“Artillery!” he warned. “Take out their disks!” At one hundred paces, the Auger spearmen raised their arms and started firing toward the sound and the golden crescents of the disks began to turn. Jerem Cozak shouted another command, the matriarch bellowed and trumpeted, and we ran. And I rode second in the line, and met the opposition with him.
I never understood that term before. But that is how we met: as primal forces of opposing intent and nature. We crashed. We knocked them down. They wanted to stand fast. The mastodons didn’t care. Lost arts had built the charge into their blood, into the very cells that made them who they were. We tossed their tusks side to side. We tore at formations with our trunks and stepped on the fallen and above all else kept going, kept moving because the mastodons behind us were all going to do the same.
Through the blind lightspear fire that came and pricked and stabbed ears and shoulders and knees. Through the rage and the long grass, toward those ranks that drew up in front of the artillery disks to save them. Because mastodons flip artillery. Almost nothing else in the world can do it quickly, but that is all that needs to happen, because it takes forever for anyone to set them upright again and they often do much damage to themselves.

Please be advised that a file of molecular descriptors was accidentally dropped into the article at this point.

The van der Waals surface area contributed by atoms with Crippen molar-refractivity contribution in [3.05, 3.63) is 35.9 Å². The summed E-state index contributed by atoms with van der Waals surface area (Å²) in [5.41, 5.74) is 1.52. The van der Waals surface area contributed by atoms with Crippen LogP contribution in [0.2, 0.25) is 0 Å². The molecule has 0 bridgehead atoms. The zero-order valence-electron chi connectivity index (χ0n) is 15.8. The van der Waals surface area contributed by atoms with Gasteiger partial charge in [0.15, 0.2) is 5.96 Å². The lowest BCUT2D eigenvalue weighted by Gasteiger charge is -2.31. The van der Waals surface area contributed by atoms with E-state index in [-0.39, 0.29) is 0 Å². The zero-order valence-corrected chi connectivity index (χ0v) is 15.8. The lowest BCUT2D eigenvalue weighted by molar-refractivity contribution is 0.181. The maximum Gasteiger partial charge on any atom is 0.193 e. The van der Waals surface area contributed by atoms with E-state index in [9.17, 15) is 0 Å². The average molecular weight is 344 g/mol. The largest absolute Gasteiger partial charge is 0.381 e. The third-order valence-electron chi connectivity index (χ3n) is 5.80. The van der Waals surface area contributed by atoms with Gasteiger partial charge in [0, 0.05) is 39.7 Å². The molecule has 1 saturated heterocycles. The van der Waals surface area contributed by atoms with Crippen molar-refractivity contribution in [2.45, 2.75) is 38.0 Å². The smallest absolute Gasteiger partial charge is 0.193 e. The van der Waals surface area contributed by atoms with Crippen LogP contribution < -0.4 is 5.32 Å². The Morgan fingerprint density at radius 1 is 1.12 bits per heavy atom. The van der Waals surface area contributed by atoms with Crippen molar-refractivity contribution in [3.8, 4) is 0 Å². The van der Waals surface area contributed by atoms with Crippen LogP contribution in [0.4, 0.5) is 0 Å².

So I followed at the matriarch’s side and in the very front of the first wedge and ducked, just ducked as we plowed through the ranks, clinging to the long fur and hide both in terror and because we were moving too fast to aim a lightspear anyway. So when the spearfire hit my beast I took its pain again. Piercing, stabbing shots of flame and ache in both shoulders and all the way through my left foot. I roared and cringed and grimaced, letting the mastodon take my eyes and unbroken skin and flesh as its own.
In exchange came the small but solid weight of Auger bodies as tusks swept them aside. The soft footing of the mud and flattened grass beneath us. The rain falling like cold bites of insects all across my back. The loamy smell of the Nogilian soil transported here, churned by so many other feet. The acrid, familiar scent of Profusionist armor, heavy in the air between us and the Augers. The blurred line of the horizon in the darkness, the swath of artillery turning determinedly in our direction. The powerful, wounded muscles in legs churning, churning, and lungs fully opened from the run.